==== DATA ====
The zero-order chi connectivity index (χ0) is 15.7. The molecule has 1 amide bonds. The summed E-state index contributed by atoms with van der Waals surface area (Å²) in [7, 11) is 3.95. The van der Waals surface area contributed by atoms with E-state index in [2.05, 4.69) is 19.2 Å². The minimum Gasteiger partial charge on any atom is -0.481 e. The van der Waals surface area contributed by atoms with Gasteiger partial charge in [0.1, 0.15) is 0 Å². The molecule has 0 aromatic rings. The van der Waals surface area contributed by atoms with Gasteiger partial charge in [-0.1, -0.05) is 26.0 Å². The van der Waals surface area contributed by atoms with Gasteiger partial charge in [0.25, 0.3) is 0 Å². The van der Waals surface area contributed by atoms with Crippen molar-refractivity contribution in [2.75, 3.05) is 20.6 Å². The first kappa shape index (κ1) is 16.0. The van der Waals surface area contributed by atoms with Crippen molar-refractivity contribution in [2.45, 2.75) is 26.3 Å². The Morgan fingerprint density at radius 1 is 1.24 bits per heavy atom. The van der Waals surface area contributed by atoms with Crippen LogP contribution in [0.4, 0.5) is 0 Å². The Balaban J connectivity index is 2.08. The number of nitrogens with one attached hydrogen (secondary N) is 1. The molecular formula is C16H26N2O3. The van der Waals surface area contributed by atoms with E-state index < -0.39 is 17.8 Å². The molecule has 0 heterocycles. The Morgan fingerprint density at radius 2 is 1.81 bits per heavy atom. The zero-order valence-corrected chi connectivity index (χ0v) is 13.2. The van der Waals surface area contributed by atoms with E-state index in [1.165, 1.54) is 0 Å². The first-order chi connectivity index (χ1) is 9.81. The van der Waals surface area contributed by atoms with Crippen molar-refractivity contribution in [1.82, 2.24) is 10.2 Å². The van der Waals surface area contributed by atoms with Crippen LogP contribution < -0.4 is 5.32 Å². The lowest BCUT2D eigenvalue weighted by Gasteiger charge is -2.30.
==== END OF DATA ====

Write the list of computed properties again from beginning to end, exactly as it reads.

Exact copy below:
The zero-order chi connectivity index (χ0) is 15.7. The molecule has 1 amide bonds. The summed E-state index contributed by atoms with van der Waals surface area (Å²) in [7, 11) is 3.95. The van der Waals surface area contributed by atoms with E-state index in [2.05, 4.69) is 19.2 Å². The minimum Gasteiger partial charge on any atom is -0.481 e. The van der Waals surface area contributed by atoms with Gasteiger partial charge in [0.1, 0.15) is 0 Å². The molecule has 0 aromatic rings. The van der Waals surface area contributed by atoms with Gasteiger partial charge in [-0.1, -0.05) is 26.0 Å². The van der Waals surface area contributed by atoms with Gasteiger partial charge in [0.25, 0.3) is 0 Å². The van der Waals surface area contributed by atoms with Crippen molar-refractivity contribution in [2.75, 3.05) is 20.6 Å². The first kappa shape index (κ1) is 16.0. The van der Waals surface area contributed by atoms with Crippen molar-refractivity contribution in [2.45, 2.75) is 26.3 Å². The Morgan fingerprint density at radius 1 is 1.24 bits per heavy atom. The van der Waals surface area contributed by atoms with Crippen LogP contribution in [0.4, 0.5) is 0 Å². The Balaban J connectivity index is 2.08. The number of nitrogens with one attached hydrogen (secondary N) is 1. The molecular formula is C16H26N2O3. The van der Waals surface area contributed by atoms with E-state index < -0.39 is 17.8 Å². The molecule has 0 heterocycles. The Morgan fingerprint density at radius 2 is 1.81 bits per heavy atom. The zero-order valence-corrected chi connectivity index (χ0v) is 13.2. The van der Waals surface area contributed by atoms with E-state index in [1.165, 1.54) is 0 Å². The first-order chi connectivity index (χ1) is 9.81. The van der Waals surface area contributed by atoms with Crippen molar-refractivity contribution in [1.82, 2.24) is 10.2 Å². The van der Waals surface area contributed by atoms with Crippen LogP contribution < -0.4 is 5.32 Å². The lowest BCUT2D eigenvalue weighted by Gasteiger charge is -2.30.